A Simple and Reliable Assay of Proteoglycan Synthesis by Cultured Chondrocytes

  • Frédéric De Ceuninck
  • Audrey Caliez
Part of the Methods in Molecular Medicine™ book series (MIMM, volume 100)

Abstract

A simple and reliable method to measure proteoglycan synthesis by chondrocytes in culture is described. Confluent chondrocytes in 24-well plates are labeled for 24–72 h with 35SO4 2− in the presence of stimulating agents. At the end of treatment, the secretion medium containing radiolabeled neosynthesized secreted proteoglycans (SP) is harvested, and cell-associated proteoglycans (CAP) are extracted with guanidine hydrochloride for 48 h. Aliquots of medium and cell extracts are distributed on Whatman paper and left to dry. SP and CAP are trapped by precipitation with the cationic detergent cetyl pyridinium chloride (CPC), whereas nonincorporated 35SO4 2− remains in solution. After drying, each spot corresponding to one well in the plate is cut, and its radioactivity is measured. Counts are proportional to the amount of neosynthesized proteoglycans. In a representative experiment using rabbit chondrocytes, total proteoglycan synthesis (SP plus CAP) was increased 3.5-fold after the addition of 1.34 nM insulin-like growth factor-1 (IGF-1) compared with nonstimulated cells. Further addition of a fourfold molar ratio of IGF binding protein-3 completely abolished this effect. This method can be used to measure proteoglycan synthesis by chondrocytes from many species, including human osteoarthritic chondrocytes, as well as guinea pig, rabbit, and rat chondrocytes.

Key Words

Chondrocyte proteoglycan synthesis glycosaminoglycan anabolism osteoarthritis assay cell culture cetyl pyridinium chloride precipitation, guanidine hydrochloride 

References

  1. 1.
    Kiani, C., Chen, L., Wu, Y. J., and Yang, B. B. (2002) Structure and function of aggrecan. Cell Res. 12, 19–32.CrossRefPubMedGoogle Scholar
  2. 2.
    Grover, J. and Roughley, P. J. (1993) Versican gene expression in human articular cartilage and comparison of mRNA splicing variation with aggrecan. Biochem. J. 291, 361–367.PubMedGoogle Scholar
  3. 3.
    Rosenberg, L. C., Choi, H. U., Tang, L. H., et al. (1985) Isolation of dermatan sulfate proteoglycans from mature bovine articular cartilages. J. Biol. Chem. 260, 6304–6313.PubMedGoogle Scholar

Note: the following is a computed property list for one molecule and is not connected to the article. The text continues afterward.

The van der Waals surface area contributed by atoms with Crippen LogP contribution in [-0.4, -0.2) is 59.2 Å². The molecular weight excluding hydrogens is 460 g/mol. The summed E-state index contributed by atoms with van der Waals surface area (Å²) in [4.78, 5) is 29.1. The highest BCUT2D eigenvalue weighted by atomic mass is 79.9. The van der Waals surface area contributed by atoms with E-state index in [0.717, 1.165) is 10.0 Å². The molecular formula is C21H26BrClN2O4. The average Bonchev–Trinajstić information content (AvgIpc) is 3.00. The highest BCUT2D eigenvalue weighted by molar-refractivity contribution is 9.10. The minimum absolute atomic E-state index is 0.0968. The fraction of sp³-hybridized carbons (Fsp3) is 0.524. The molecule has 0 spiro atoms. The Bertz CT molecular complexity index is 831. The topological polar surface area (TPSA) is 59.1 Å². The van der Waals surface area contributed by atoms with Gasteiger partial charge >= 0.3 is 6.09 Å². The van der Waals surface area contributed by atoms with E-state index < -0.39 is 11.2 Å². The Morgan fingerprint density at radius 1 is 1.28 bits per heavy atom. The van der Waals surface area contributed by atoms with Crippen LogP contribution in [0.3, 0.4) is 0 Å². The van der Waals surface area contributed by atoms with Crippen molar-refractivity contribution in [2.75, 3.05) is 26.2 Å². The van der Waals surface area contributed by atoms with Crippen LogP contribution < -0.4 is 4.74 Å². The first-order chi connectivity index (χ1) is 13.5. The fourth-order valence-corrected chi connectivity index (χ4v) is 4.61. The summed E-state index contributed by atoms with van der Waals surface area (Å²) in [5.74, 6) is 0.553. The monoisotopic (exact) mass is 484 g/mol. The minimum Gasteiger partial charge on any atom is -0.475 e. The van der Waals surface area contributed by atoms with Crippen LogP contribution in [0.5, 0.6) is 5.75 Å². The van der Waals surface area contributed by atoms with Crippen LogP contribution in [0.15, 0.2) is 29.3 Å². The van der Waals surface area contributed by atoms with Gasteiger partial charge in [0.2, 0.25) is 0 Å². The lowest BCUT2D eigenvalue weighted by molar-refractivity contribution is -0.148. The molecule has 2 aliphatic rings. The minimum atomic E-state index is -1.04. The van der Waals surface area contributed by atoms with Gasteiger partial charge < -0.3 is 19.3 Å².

4. 4.
    Heinegard, D., Larsson, T., Sommarin, Y., Franzen, A., Paulsson, M., and Hedbom, E. (1986) Two novel matrix proteins isolated from articular cartilage show wide distributions among connective tissues. J. Biol. Chem. 261, 13,866–13,872.PubMedGoogle Scholar
  5. 5.
    Grover, J., Chen, X. N., Korenberg, J. R., and Roughley, P. J. (1995) The human lumican gene. Organization, chromosomal location, and expression in articular cartilage. J. Biol. Chem. 270, 21,942–21,949.CrossRefPubMedGoogle Scholar
  6. 6.
    SundarRaj, N., Fite, D., Ledbetter, S., Chakravarti, S., and Hassell, J. R. (1995) Perlecan is a component of cartilage matrix and promotes chondrocyte attachment. J. Cell Sci. 108, 2663–2672.PubMedGoogle Scholar
  7. 7.
    Costell, M., Gustaffson, E., Aszodi, A., et al. (1999) Perlecan maintains the integrity of cartilage and some basement membranes. J. Cell Biol. 147, 1109–1122.CrossRefPubMedGoogle Scholar
  8. 8.
    Grover, J. and Roughley, P., J. (1995) Expression of cell-surface proteoglycan mRNA by human articular chondrocytes. Biochem. J. 309, 963–968.PubMedGoogle Scholar
  9. 9.
    Barre, P. E., Redini, F., Boumediene, K., Vielpeau, C., and Pujol, J. P. (2000) Semiquantitative reverse transcription-polymerase chain reaction analysis of syndecan-1 and-4 messages in cartilage and cultured chondrocytes from osteoarthritic joints. Osteoarthritis Cartilage 8, 34–43.CrossRefPubMedGoogle Scholar
  10. 10.
    Pfander, D., Swoboda, B., and Kirsch, T. (2001) Expression of early and late differentiation markers (proliferating cell nuclear antigen, syndecan-3, annexin VI, and alkaline phosphatase) by human osteoarthritic chondrocytes. Am. J. Pathol. 159, 1777–1783.CrossRefPubMedGoogle Scholar
  11. 11.
    Hua, Q., Knudson, C. D., and Knudson, W. (1993) Internalization of hyaluronan by chondrocytes occurs via receptor-mediated endocytosis. J. Cell Sci. 106, 365–375.PubMedGoogle Scholar

Copyright information

© Humana Press Inc., Totowa, NJ 2004

Authors and Affiliations

  • Frédéric De Ceuninck
    • 1
  • Audrey Caliez
    • 1
  1. 1.Division de RhumatologieInstitut de Recherches ServierSuresnesFrance

Personalised recommendations